The effects of varying nitrogen fertilizer rates and urease inhibitor on soil nutrients, yields, and profits in southeastern Minnesota cornfields
Nitrogen fertilizer is critical to intensive agriculture and crop growth, yet only 30-50% of nitrogen applied to agricultural land is taken up by crops and most excess nitrogen is unaccounted for at the end of the growing season. This poor management of nitrogen contributes to severe environmental pollution, as well as significant profit loss for farmers. Efficient nitrogen management should be both environmentally and economically sustainable. This research evaluated the effectiveness of two strategies for improving nitrogen management within corn production: 1) the application of nitrogen fertilizer at a fine-tuned, or optimum, rate and 2) the application of a urease inhibitor (ContaiN by AgXplore), which is supposed to stabilize nitrogen in the soil by slowing the initial degradation of urea to ammonia—which is subject to volatilization. We examined the extent to which various fertilizer rates and a urease inhibitor influenced nutrient availability in the soil, nutrient uptake and crop growth, and profitability on two agricultural fields. We collected data pertaining to physical soil properties (soil moisture, organic matter, bulk density), soil nutrient concentrations (nitrate and ammonia), stalk nitrate concentrations, yields and profits.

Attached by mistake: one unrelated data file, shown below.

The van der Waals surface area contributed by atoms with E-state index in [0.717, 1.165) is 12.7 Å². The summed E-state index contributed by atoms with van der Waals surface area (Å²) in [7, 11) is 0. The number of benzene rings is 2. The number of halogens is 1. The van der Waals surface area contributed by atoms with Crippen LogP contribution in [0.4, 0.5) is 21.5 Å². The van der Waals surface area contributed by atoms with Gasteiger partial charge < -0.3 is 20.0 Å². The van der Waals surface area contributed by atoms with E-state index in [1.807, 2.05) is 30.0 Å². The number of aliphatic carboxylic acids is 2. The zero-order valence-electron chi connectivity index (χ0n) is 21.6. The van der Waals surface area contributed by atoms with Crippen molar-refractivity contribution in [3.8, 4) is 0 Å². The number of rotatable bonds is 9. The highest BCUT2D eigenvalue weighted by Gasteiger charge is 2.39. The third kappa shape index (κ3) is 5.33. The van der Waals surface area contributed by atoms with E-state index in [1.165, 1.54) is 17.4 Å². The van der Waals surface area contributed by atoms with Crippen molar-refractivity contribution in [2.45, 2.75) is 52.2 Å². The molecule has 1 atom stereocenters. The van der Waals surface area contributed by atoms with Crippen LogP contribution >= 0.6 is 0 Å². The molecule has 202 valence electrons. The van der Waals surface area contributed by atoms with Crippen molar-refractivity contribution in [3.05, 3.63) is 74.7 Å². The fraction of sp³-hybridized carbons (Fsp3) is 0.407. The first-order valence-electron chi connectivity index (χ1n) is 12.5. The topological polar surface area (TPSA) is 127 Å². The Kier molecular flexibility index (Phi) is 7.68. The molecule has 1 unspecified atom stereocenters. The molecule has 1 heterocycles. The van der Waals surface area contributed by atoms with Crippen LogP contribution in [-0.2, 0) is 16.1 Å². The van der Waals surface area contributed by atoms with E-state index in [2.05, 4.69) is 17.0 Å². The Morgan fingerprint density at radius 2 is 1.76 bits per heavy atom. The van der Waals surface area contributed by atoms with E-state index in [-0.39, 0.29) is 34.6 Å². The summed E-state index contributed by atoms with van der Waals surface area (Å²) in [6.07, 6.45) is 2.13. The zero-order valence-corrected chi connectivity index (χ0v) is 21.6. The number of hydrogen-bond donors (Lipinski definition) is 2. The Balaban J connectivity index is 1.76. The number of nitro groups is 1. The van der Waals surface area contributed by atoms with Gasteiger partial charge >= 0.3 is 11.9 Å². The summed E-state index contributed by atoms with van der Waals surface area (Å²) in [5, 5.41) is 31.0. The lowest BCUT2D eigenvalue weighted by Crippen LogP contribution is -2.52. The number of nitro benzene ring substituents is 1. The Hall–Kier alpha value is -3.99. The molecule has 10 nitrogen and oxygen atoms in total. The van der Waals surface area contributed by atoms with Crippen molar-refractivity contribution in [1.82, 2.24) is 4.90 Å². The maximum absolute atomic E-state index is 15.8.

Soil nitrate (NO3-N) concentrations increased significantly in fertilizer treatments with higher rates of urea anhydrous ammonia applied (p=0.028), demonstrating how excessive fertilizer application is linked to nitrogen pollution in the form of leaching or runoff. The application of ContaiN increased ammonium (NH4+) concentrations at shallow depths (p=0.021), suggesting that less nitrogen was initially lost via volatilization following the application of the fertilizer with inhibitor. Increased nutrient uptake and elevated profits associated with the use of ContaiN were only seen when fertilizer was applied at 146 kg N/ha (130 lbs N/acre). Overall, stalk nitrates, yields and profits did not vary significantly across fertilizer treatments or with the use of the urease inhibitor (p>0.05). Results suggested that 1) the effectiveness and profitability of the urease inhibitor may be linked to the rate at which fertilizer is applied, and 2) limiting fertilizer application is likely the most simple, yet effective, way to improve nitrogen management in a profitable way.